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Nordy Bank is a children's adventure novel by Sheena Porter, published by Oxford in 1964 with illustrations by Annette Macarthur-Onslow. Set in the hills of Shropshire, it features children whose camping holiday seems to engage the prehistoric past. Porter won the annual Carnegie Medal for excellence in British children's literature.[2]

Nordy Bank
Nordy Bank cover.jpg
Front cover of first edition
AuthorSheena Porter
IllustratorAnnette Macarthur-Onslow
CountryUnited Kingdom
GenreChildren's adventure novel, supernatural fiction
PublisherOxford University Press
Publication date
Media typePrint (hardcover)
Pages144 pp (first edition)
ISBN0192770853 (New Oxford Library, 1979)
LC ClassPZ7.P8338 No3[1]

Roy Publishers issued the first US edition in 1967, retaining the original illustrations.[1]


Plot summaryEdit

Six children plan a camping trip during the Easter holidays, deciding on Brown Clee Hill as it is out of the way of summer visitors. They set up camp on the top of the hill, which turns out to be the site of an Iron Age hill fort, Nordy Bank. Bronwen is particularly susceptible to the atmosphere of the place, and shows unexpected knowledge about its construction. Her personality begins to change, as from a quiet good-natured girl she becomes argumentative, then increasingly withdrawn and sullen. Bron is aware of the change and frightened by it. Her friend Margery believes she is possessed by the spirit of an Iron Age woman.

Meanwhile an Alsatian dog of the Royal Army Veterinary Corps escapes while on his way to retraining by the National Canine Defence League after being retired due to partial deafness. Being muzzled, he is unable to hunt and becomes increasingly hungry. When the dog appears lurking round the camp, the dog-loving Bron reacts with fear and hostility, calling him a wolf. However, his forlorn state eventually rouses her true self and she befriends him.


  • Peter Furness, a 15-year-old boy, clever, a natural leader and inclined to be sarcastic
  • Margery Furness, Peter's younger sister, kind-hearted and a peace-maker
  • Robin Furness, their 10-year-old brother, keen on fossils
  • Anne Turner, their cousin, visiting from Bristol, a good cook but scared of dogs and worms
  • Bronwen Owen (Bron), Margery's friend, an only child, a shy but sensible girl, who loves animals
  • Joe Catlin, Peter's friend, a 15-year-old farmer's son, very competent and an experienced camper
  • Dr Furness, a busy GP
  • Mrs Furness, who breeds Dalmatians
  • Mr Owen, Bron's father, whose work forces his family to move frequently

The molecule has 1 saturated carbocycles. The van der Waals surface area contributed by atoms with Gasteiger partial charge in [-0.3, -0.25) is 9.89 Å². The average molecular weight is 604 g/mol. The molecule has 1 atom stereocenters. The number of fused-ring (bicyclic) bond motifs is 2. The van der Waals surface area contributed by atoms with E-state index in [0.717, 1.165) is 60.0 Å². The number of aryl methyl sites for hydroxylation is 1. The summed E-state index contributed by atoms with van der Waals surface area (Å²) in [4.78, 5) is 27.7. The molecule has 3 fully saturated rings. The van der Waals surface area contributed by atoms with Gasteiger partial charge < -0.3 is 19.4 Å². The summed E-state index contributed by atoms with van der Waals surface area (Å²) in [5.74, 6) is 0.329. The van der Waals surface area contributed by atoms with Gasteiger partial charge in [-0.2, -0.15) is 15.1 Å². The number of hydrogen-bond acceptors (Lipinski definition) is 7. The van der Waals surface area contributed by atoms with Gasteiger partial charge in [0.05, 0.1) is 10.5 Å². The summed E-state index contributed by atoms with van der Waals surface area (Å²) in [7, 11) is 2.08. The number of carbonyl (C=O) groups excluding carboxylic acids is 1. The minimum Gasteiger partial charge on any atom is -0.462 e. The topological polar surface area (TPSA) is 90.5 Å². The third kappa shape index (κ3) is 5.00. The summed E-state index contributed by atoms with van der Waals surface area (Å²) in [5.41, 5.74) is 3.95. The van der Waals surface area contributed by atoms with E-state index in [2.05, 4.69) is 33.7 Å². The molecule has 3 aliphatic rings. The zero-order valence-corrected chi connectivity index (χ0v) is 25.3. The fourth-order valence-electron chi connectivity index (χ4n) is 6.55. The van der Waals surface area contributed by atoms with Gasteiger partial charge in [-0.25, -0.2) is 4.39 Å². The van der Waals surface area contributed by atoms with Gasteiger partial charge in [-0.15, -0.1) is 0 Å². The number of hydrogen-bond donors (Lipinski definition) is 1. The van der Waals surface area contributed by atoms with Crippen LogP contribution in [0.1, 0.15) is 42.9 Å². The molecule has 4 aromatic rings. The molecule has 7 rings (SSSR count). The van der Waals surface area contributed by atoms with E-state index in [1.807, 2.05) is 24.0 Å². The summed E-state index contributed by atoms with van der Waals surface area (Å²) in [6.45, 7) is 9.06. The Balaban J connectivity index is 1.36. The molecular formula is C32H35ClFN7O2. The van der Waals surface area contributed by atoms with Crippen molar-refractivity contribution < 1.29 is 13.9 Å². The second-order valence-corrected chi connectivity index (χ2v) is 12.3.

• Mrs Owen, Bron's over-protective mother
  • Mr Catlin, Joe's father, a farmer
  • Arthur and Edward, farming brothers who give permission for the camp and supply the campers with milk and water
  • Mrs Pritchard, shopkeeper and postmistress in the village of Clee St. Margaret, where the children buy supplies[3]
  • Corporal Smythe of the RAVC, the Alsatian's handler
  • Mr Kirby of the National Canine Defence League
  • Lucy, Margery's Dalmatian, who has puppies during the story
  • Spotted Dick, the smallest of Lucy's litter
  • Griff (as named by Bron), an Alsatian, a former army dog

References to actual history and geographyEdit

The novel is set primarily in a precisely described location, Nordy Bank on Brown Clee Hill in Shropshire. The surrounding countryside, the Shropshire Hills, the village of Clee St. Margaret, and the market town of Ludlow also feature prominently.[3] (As of 2007 Porter lives in Ludlow.)[2]

The ancient hill fort at Nordy Bank was designed for defence against men or wolves. The novel describes the differences between Roman, Iron Age and Stone Age camps on the site.

References to other worksEdit

Margery and Bron quote from A. E. Housman's poem "The Welsh Marches" while looking at the surrounding landscape. The novel echoes the theme of the poem, the long history of warfare in the region, the "war that sleeps" in the land itself.

For reading in camp, Bron takes Rosemary Sutcliff's novel Warrior Scarlet, about a boy in Bronze Age Britain whose test of manhood is the single-handed killing of a wolf. When the army dog first appears, she is reading aloud to the others a wolf attack on the boy's sheep.

Literary significanceEdit

In The Nesbit Tradition, Marcus Crouch calls Nordy Bank Sheena Porter's finest book. He describes the camping scenes as beautifully done, conveying a sense of adventure and good companionship, but he regards the novel as primarily concerned with the development of personality. "In Nordy Bank Sheena Porter shows how self-discovery can go hand-in-hand with the discovery of society. It is an effective lesson, the more so because the lesson is contained in an absorbing and dramatic story and the inner and outer themes are inseparable."[4]

Porter and Nordy Bank won the annual Carnegie Medal from the Library Association for 1964, recognising the year's best children's book by a British subject.[2]

See alsoEdit


  1. ^ a b "Nordy Bank" (first U.S. edition). Library of Congress Catalog. Retrieved 2012-10-14.
  2. ^ a b c Carnegie Winner 1964 Archived 8 June 2009 at the Wayback Machine. Living Archive: Celebrating the Carnegie and Greenaway Winners. CILIP. Retrieved 2018-02-27.
  3. ^ a b "Nordy Bank by Sheena Porter" Archived 28 February 2009 at the Wayback Machine. Literary Heritage: West Midlands. Shropshire Council. 14 September 2003.
  4. ^ Marcus Crouch, The Nesbit Tradition: The Children's Novel in England 1945–1970, Ernest Benn, 1972, p. 210.

External linksEdit

Preceded by
Time of Trial
Carnegie Medal recipient
Succeeded by
The Grange at High Force